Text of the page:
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Plan to revive 'North Central' neighborhoods gets Mayor Jones' support

Plan to revive 'North Central' neighborhoods gets Mayor Jones' support


ST. LOUIS — Mayor Tishaura O. Jones voiced support Saturday for a nonprofit-led plan to revive two neighborhoods in the center of the city: Vandeventer and Covenant Blu-Grand Center.

The North Central Plan published Saturday aims to organize the area’s major institutions and residents in an attempt to bring a wave of progress, including development of vacant properties, added green space and residential and commercial investment.

The two neighborhoods are both majority Black communities that together have about 5,500 residents and cover just under 3 square miles.

The neighborhoods include sections of the Grand Center Arts District — a performing arts and museum hub. But investment in much of the planning area has lagged compared with the neighboring Midtown and Central West End areas.

The plan says that a history of discriminatory housing, education, lending and transportation policies contributed to that divide, and lays out a long list of proposed changes.

The 18-month planning process was primarily funded through $300,000 from the Deaconess Foundation, a nonprofit associated with the United Church of Christ that has its headquarters in the Vandeventer neighborhood.

The foundation has donated more than $85 million to St. Louis-area community efforts since 1998, according to its website.

The process included two town halls with residents and meetings with most of the area’s community groups and institutions, according to the plan.

Jones said at a public unveiling for the plan Saturday that she hopes the effort will be a model for more community-led development planning throughout the city.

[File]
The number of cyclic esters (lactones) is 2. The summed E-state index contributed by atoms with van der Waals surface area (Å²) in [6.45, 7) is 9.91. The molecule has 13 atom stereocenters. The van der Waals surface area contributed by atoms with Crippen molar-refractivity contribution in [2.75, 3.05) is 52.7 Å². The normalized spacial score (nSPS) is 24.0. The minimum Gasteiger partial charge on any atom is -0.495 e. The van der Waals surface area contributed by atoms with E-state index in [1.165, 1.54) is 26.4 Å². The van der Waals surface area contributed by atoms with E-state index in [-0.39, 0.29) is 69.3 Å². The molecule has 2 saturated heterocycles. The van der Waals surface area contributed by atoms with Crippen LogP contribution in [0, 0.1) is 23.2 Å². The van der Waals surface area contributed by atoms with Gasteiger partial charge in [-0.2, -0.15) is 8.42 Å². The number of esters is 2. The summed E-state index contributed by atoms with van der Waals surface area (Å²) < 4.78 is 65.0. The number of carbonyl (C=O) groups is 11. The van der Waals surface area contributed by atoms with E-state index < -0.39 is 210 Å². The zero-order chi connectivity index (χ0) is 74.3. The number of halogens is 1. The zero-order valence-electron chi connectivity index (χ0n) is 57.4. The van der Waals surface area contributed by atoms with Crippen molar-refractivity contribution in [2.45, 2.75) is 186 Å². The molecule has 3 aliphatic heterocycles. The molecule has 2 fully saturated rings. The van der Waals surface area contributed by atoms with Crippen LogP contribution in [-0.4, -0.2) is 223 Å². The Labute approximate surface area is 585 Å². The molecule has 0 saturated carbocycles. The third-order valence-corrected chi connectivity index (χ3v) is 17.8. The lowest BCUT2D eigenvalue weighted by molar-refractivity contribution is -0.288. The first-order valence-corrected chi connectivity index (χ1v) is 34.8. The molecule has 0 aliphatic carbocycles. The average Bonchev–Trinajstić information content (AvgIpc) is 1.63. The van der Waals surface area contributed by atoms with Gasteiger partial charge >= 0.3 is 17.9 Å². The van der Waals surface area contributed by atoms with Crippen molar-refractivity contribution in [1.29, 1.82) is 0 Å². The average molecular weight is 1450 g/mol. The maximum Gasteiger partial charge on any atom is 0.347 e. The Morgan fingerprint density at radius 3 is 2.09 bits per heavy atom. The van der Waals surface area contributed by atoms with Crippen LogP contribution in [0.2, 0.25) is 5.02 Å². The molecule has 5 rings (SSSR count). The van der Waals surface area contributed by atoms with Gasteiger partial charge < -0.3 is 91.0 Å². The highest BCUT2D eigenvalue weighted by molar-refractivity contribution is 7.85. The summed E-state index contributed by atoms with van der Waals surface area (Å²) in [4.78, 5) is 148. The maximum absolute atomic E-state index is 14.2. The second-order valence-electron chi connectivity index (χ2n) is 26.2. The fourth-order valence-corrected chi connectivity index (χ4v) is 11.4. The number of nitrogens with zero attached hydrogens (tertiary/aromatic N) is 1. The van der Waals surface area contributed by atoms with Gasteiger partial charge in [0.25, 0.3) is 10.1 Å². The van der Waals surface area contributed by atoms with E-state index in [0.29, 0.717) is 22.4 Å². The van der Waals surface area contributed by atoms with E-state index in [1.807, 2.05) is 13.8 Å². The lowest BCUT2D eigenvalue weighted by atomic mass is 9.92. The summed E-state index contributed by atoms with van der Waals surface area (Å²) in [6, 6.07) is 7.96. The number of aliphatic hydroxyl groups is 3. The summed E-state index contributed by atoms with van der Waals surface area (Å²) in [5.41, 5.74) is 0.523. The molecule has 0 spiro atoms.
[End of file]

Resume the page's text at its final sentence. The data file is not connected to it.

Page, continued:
“Development must happen with the community, not to the community,” she said to a group of residents and supporters of the plan. “I’m so glad to see this kind of development planning that centers and reflects the voices, the dreams and the hopes of all its residents.”

The plan was submitted at the event to the city’s Planning and Urban Design Agency. The agency will review the document and hold public hearings before it considers adopting it as an official city planning document, allowing it to be used by city departments to guide development and funding.

That recognition from the city was a primary goal for the effort, after a similar plan completed in 2000 by the area’s neighborhood groups failed to get adopted by the city, Deaconess Foundation interim president Cheryl Walker said Saturday.

“Getting it adopted brings legal force,” Walker said. “It’s something developers would adhere to, so that was a key goal.”

The primary focus areas of the plan include:

• Growing the Grand Center Arts District, which includes the Fox Theatre and Powell Hall, with more multiuse development that connects to the surrounding neighborhoods rather than the area remaining an “island”;

• Creating a “wellness hub” by encouraging more medical providers to move into the area around the Cochran VA Medical Center, located in the 900 block of North Grand Boulevard;

• Strengthening the area’s retail shopping centers;

• Revitalizing Delmar Boulevard and Martin Luther King Drive;

• Building small residential parks to attract residents and investment;

• Supporting more residential rehabs and development;

• Documenting the area’s history and preserving historic properties;

The plan also calls for the creation of a community development organization, a nonprofit with paid staff to help oversee the goals of the plan.

Barbara Murphy, a longtime Vandeventer resident and neighborhood group leader, served as co-chair of the plan’s steering committee.

Murphy bought a Victorian home in Vandeventer in 2003 and restored the property, but said a lack of investment in the area means her neighborhood’s properties are still worth a fraction of what they would be just a few miles away.

Murphy said with the publication of the plan, the work is only beginning.

“We have to come together as a neighborhood and really buckle down now. We have to show a united front with developers,” she said.

“In this area, we have land and opportunity. We are centrally located. We’ve got the structure. I think developers will open up their eyes and see what can be done here.”

The area’s three aldermen — Jesse Todd, Marlene Davis and Dwinderlin Evans— the activist group Action St. Louis and the art district’s Grand Center Inc. were all represented on the steering committee for the plan.

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